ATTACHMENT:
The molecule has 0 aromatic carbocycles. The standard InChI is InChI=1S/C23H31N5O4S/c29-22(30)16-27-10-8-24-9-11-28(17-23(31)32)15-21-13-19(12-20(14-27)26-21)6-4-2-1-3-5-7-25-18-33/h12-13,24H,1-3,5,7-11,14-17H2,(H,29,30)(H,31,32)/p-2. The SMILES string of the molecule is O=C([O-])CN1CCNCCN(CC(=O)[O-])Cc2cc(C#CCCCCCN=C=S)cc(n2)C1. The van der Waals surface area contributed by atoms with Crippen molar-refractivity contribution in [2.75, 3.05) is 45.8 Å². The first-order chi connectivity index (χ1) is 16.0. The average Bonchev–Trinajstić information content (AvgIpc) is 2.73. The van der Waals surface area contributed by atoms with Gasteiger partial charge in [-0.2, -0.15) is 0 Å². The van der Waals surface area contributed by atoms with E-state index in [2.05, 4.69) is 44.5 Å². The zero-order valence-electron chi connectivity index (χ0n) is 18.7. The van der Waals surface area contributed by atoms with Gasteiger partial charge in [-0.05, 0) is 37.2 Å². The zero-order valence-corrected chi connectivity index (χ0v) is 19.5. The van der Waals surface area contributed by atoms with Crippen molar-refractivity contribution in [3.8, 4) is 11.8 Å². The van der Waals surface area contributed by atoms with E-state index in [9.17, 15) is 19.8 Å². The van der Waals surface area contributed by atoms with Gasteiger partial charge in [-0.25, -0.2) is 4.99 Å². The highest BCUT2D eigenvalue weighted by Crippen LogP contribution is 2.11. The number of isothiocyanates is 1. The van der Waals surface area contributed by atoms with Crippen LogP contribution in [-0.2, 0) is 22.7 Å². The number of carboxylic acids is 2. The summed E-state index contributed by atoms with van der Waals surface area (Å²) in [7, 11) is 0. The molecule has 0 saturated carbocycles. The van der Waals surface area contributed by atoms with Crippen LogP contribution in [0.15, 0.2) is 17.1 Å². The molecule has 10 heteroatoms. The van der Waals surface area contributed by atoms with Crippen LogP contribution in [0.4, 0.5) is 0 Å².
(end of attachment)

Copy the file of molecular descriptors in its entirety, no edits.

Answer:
The molecule has 0 aromatic carbocycles. The standard InChI is InChI=1S/C23H31N5O4S/c29-22(30)16-27-10-8-24-9-11-28(17-23(31)32)15-21-13-19(12-20(14-27)26-21)6-4-2-1-3-5-7-25-18-33/h12-13,24H,1-3,5,7-11,14-17H2,(H,29,30)(H,31,32)/p-2. The SMILES string of the molecule is O=C([O-])CN1CCNCCN(CC(=O)[O-])Cc2cc(C#CCCCCCN=C=S)cc(n2)C1. The van der Waals surface area contributed by atoms with Crippen molar-refractivity contribution in [2.75, 3.05) is 45.8 Å². The first-order chi connectivity index (χ1) is 16.0. The average Bonchev–Trinajstić information content (AvgIpc) is 2.73. The van der Waals surface area contributed by atoms with Gasteiger partial charge in [-0.2, -0.15) is 0 Å². The van der Waals surface area contributed by atoms with E-state index in [2.05, 4.69) is 44.5 Å². The zero-order valence-electron chi connectivity index (χ0n) is 18.7. The van der Waals surface area contributed by atoms with Gasteiger partial charge in [-0.05, 0) is 37.2 Å². The zero-order valence-corrected chi connectivity index (χ0v) is 19.5. The van der Waals surface area contributed by atoms with Crippen molar-refractivity contribution in [3.8, 4) is 11.8 Å². The van der Waals surface area contributed by atoms with E-state index in [9.17, 15) is 19.8 Å². The van der Waals surface area contributed by atoms with Gasteiger partial charge in [-0.25, -0.2) is 4.99 Å². The highest BCUT2D eigenvalue weighted by Crippen LogP contribution is 2.11. The number of isothiocyanates is 1. The van der Waals surface area contributed by atoms with Crippen LogP contribution in [-0.2, 0) is 22.7 Å². The number of carboxylic acids is 2. The summed E-state index contributed by atoms with van der Waals surface area (Å²) in [7, 11) is 0. The molecule has 0 saturated carbocycles. The van der Waals surface area contributed by atoms with Crippen LogP contribution in [0.15, 0.2) is 17.1 Å². The molecule has 10 heteroatoms. The van der Waals surface area contributed by atoms with Crippen LogP contribution in [0.4, 0.5) is 0 Å².